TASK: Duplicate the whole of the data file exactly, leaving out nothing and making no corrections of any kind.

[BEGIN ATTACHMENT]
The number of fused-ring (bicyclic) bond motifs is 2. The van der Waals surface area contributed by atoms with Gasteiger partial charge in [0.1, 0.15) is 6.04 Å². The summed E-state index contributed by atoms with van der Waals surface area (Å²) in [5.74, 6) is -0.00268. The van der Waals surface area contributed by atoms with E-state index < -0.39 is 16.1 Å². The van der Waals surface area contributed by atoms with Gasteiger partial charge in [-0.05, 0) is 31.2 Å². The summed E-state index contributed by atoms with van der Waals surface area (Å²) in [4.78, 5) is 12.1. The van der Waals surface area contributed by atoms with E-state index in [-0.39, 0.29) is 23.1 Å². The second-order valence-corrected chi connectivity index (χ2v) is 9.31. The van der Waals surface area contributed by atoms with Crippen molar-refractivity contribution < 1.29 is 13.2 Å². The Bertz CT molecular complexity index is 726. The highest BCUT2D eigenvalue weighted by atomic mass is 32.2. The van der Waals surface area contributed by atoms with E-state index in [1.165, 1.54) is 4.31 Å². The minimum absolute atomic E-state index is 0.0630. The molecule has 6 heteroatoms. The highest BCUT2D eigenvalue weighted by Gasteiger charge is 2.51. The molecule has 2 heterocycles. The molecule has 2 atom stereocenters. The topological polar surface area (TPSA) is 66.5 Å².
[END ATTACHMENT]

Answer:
The number of fused-ring (bicyclic) bond motifs is 2. The van der Waals surface area contributed by atoms with Gasteiger partial charge in [0.1, 0.15) is 6.04 Å². The summed E-state index contributed by atoms with van der Waals surface area (Å²) in [5.74, 6) is -0.00268. The van der Waals surface area contributed by atoms with E-state index < -0.39 is 16.1 Å². The van der Waals surface area contributed by atoms with Gasteiger partial charge in [-0.05, 0) is 31.2 Å². The summed E-state index contributed by atoms with van der Waals surface area (Å²) in [4.78, 5) is 12.1. The van der Waals surface area contributed by atoms with E-state index in [-0.39, 0.29) is 23.1 Å². The second-order valence-corrected chi connectivity index (χ2v) is 9.31. The van der Waals surface area contributed by atoms with Crippen molar-refractivity contribution < 1.29 is 13.2 Å². The Bertz CT molecular complexity index is 726. The highest BCUT2D eigenvalue weighted by atomic mass is 32.2. The van der Waals surface area contributed by atoms with E-state index in [1.165, 1.54) is 4.31 Å². The minimum absolute atomic E-state index is 0.0630. The molecule has 6 heteroatoms. The highest BCUT2D eigenvalue weighted by Gasteiger charge is 2.51. The molecule has 2 heterocycles. The molecule has 2 atom stereocenters. The topological polar surface area (TPSA) is 66.5 Å².